By 1975, however, all previously FDA approved measles vaccines had been discontinued and replaced with two newer and more attenuated virus vaccines- Lirugen, manufactured by Pitman Moore-Dow, and Attenuvax, manufactured by Merck. Lirugen and Attenuvax were developed for use in the mid-1960s in response to the significant number of reported side effects from earlier live vaccines  

Lirugen was developed from the Schwarz measles strain, a strain created by further attenuation of the Edmonston A measles strain. Lirugen was discontinued in the U.S. in 1976 but vaccines derived from the Schwarz measles strain remain in use outside the U.S.     

Attenuvax live attenuated measles virus vaccine was developed from the Moraten measles strain, a strain created by further attenuation of the Edmonston B measles strain. Attenuvax was initially approved for use in the U.S. in 1968  and is currently found in both Merck’s Measles-Mumps-Rubella combination vaccine, MMRII,  and in its Measles-Mumps-Rubella-Varicella vaccine, ProQuad (MMR-V). 

In March 1967, public health officials announced that measles could be eradicated from the United States within a few months by use of the newly approved measles vaccines. 

CDC officials published a paper in the medical literature describing measles virus as one that “has maintained a remarkably stable ecological relationship with man” and that measles “complications are infrequent.”   They also reported that “with adequate medical care, fatality is rare” and that “immunity following recovery is solid and lifelong in duration.”   Further, they stated that a 55 percent herd immunity threshold or more may be needed to prevent measles epidemics that cycle in communities every two to three years but that, “there is no reason to question that…the immune threshold is considerably less than 100 percent.”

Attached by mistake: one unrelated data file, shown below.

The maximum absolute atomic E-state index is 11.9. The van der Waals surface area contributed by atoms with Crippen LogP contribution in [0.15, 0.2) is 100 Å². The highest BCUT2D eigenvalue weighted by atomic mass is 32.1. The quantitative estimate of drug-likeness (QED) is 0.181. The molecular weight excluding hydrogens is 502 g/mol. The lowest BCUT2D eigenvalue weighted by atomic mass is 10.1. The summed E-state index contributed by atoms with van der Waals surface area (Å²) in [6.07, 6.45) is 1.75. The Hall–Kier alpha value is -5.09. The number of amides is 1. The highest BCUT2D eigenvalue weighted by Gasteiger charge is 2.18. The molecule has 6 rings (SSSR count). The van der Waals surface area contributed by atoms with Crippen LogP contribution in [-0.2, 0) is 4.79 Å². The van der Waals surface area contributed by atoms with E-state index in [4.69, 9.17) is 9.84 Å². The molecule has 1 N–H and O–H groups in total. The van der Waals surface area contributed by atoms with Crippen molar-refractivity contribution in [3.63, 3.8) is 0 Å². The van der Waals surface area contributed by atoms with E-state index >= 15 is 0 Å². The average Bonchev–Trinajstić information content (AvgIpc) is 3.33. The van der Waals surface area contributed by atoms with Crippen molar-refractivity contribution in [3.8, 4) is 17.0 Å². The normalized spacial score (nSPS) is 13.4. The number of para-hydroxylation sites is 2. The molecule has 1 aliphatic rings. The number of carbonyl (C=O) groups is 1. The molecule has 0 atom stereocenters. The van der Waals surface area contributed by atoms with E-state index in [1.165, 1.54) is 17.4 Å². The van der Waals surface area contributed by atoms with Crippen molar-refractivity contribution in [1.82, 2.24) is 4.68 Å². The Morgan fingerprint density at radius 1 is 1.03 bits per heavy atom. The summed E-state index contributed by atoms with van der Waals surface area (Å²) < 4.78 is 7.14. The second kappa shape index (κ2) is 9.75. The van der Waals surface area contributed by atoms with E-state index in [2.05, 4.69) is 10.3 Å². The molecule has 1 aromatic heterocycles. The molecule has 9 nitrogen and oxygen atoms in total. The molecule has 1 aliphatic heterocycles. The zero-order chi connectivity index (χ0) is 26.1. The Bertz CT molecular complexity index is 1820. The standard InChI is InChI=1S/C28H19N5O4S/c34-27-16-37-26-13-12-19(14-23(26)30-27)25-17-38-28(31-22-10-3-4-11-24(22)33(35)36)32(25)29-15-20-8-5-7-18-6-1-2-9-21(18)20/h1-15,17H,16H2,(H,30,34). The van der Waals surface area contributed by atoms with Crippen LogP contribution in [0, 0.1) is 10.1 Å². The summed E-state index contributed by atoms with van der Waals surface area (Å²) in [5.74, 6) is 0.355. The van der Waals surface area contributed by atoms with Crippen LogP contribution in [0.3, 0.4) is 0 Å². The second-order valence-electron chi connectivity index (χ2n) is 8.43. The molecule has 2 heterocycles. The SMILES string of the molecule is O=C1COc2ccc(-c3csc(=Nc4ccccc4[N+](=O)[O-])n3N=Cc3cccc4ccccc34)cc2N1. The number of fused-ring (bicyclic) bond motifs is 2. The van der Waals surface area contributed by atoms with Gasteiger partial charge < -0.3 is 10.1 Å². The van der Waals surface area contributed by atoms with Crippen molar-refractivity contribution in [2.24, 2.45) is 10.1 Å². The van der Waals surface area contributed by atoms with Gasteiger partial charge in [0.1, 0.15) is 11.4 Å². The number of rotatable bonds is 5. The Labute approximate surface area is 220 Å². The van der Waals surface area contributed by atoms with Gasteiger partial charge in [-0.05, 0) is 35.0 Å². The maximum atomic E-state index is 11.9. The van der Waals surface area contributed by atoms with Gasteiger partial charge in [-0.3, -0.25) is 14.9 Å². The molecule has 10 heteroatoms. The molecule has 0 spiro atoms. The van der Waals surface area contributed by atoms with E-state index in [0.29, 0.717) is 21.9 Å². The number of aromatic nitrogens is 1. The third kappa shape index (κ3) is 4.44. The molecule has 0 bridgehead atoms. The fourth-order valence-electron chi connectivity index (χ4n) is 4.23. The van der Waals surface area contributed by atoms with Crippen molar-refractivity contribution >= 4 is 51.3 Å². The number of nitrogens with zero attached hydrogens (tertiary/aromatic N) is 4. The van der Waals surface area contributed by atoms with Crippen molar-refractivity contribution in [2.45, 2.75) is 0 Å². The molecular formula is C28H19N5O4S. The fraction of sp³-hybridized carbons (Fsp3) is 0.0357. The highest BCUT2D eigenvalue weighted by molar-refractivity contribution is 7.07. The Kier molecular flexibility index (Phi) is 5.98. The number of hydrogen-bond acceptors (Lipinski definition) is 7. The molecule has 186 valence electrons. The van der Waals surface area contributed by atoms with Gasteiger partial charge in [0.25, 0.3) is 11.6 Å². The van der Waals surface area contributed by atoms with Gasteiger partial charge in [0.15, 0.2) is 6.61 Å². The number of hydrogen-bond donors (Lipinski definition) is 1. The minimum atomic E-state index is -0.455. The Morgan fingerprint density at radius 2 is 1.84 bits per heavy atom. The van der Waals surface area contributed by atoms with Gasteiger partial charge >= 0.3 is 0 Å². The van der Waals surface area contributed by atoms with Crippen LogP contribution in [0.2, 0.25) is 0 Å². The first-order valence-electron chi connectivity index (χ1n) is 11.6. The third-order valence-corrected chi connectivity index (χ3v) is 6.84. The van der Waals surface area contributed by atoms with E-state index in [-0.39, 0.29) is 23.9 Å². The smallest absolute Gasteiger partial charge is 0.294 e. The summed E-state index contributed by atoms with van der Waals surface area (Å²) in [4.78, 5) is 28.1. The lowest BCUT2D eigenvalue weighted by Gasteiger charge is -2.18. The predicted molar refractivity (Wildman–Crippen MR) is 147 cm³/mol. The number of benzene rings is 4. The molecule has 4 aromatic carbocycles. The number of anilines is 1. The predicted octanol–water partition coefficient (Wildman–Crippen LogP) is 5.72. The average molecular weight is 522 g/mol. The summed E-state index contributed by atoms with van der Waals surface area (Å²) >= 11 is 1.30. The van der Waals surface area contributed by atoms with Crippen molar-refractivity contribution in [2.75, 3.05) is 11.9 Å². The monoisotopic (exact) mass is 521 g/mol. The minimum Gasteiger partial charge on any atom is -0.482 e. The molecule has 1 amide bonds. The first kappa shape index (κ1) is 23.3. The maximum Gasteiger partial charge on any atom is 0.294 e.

However, mass vaccination of infants beginning at approximately one year of age and the push for all children entering school to receive a dose of measles vaccine did not result in measles eradication and outbreaks continued to occur in highly vaccinated populations.   

By 1971, public health officials noted that measles outbreaks were on the rise and blamed the increasing number of measles cases on unvaccinated children and the lack of legislation in many states to require measles vaccination as a condition of school entry. Public health officials, however, acknowledged that vaccine failure played a role in outbreaks and blamed factors such as vaccination prior to 9 months of age, the use of measles gamma globulin, and improper vaccine handling and storage in addition to the vaccine’s 3 to 5 percent failure rate. The goal of measles eradication in the United States was no longer considered quickly achievable and researchers questioned whether it could be accomplished at all.